Pagani, Campania

Comune di Pagani

Panoramic view

Location of Pagani in Italy

Coordinates: 40°44′N 14°37′E / 40.733°N 14.617°E / 40.733; 14.617Coordinates: 40°44′N 14°37′E / 40.733°N 14.617°E / 40.733; 14.617
Country Italy
Region Campania
Province / Metropolitan city Salerno (SA)
  Mayor Alberico Gambino (since May 27, 2002)
  Total 12 km2 (5 sq mi)
Elevation 35 m (115 ft)
Population (2004)
  Total 34,775
  Density 2,900/km2 (7,500/sq mi)
Demonym(s) Paganese (Paganesi)
Time zone CET (UTC+1)
  Summer (DST) CEST (UTC+2)
Postal code 84016
Dialing code 081
Patron saint St. Alphonse
Saint day August 1
Website Official website
"Paganese" redirects here. For the soccer team, see Paganese Calcio 1926.

Pagani is a town and comune in Campania, Italy, administratively part of the Province of Salerno. It had 34,775 inhabitants, as of December 31, 2004.


In the period before the Roman supremacy in southern Italy, Taurania appears to have been the chief town in the valley of the Sarnus, Herculaneum, Pompeii, Stabiae and Surrentum all being dependent upon it. It maintained its allegiance to Rome till 309 BC when it joined the revolted Samnites. In 308 BC it repulsed a Roman attempt to land at the mouth of the Sarnus, but in 307 BC it was besieged and surrendered. Under Romans it was named Barbatianus. It obtained favourable terms, and remained faithful to Rome even after Cannae.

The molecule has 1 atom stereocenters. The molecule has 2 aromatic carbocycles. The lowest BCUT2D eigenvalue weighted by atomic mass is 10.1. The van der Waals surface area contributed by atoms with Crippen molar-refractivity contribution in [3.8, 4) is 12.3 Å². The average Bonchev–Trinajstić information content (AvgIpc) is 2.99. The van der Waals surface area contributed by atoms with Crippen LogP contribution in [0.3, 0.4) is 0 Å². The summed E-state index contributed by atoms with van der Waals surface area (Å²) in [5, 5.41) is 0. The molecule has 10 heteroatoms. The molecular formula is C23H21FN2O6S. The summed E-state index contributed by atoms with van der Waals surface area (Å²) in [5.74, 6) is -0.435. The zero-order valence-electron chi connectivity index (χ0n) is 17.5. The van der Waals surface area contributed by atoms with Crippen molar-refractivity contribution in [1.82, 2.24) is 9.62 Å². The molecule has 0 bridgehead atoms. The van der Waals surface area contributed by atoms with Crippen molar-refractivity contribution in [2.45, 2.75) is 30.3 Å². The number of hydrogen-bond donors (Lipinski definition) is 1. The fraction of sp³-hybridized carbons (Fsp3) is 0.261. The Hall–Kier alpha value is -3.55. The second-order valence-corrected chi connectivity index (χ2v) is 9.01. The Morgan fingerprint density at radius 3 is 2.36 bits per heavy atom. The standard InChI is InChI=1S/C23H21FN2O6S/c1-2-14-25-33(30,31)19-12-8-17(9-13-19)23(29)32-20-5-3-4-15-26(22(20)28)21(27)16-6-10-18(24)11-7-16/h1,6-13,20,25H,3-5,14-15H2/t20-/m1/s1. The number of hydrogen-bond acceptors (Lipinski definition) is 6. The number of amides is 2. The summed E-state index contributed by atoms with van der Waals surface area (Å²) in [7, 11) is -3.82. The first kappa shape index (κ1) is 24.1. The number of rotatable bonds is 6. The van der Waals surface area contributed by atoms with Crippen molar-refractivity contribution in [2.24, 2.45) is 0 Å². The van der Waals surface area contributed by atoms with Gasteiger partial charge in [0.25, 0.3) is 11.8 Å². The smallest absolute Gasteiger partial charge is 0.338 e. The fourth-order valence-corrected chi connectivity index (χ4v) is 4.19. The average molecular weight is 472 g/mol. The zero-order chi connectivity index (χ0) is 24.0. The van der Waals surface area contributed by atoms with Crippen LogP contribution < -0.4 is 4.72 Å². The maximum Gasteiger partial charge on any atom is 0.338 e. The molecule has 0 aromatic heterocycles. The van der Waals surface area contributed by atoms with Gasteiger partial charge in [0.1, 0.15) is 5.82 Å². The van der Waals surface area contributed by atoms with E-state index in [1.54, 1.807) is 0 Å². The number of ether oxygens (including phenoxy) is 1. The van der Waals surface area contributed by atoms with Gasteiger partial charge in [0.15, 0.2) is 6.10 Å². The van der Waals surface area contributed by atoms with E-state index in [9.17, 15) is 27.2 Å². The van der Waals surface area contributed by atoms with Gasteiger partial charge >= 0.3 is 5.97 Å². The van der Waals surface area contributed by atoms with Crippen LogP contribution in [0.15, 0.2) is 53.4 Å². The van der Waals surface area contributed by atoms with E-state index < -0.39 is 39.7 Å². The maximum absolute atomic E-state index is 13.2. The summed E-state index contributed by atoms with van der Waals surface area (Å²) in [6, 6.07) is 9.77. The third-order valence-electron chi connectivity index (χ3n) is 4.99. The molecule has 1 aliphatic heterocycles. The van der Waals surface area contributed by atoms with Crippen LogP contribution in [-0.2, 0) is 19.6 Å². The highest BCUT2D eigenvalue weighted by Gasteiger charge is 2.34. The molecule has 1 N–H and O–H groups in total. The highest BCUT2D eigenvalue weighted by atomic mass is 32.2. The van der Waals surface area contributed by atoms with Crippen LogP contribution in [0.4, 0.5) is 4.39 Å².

Hannibal reduced it in 216 BC by starvation, and destroyed the town. The inhabitants returned when peace was restored. Even during the Social War it remained true to Rome. In 73 BC it was plundered by Spartacus.

A small colony of Saracens was actually introduced in the town around the 9th century.

It was united to Nocera Inferiore, and it took the name of Nuceria Paganorum, by the Pagans, a noble family living in the castle of Curtis in Plano, in Pagani.


The town hosts an annual feast, known as "Madonna delle Galline". During this week, people dance in the streets to folk songs called "Tammurriate". The town is home to the football team, S.S. Paganese.


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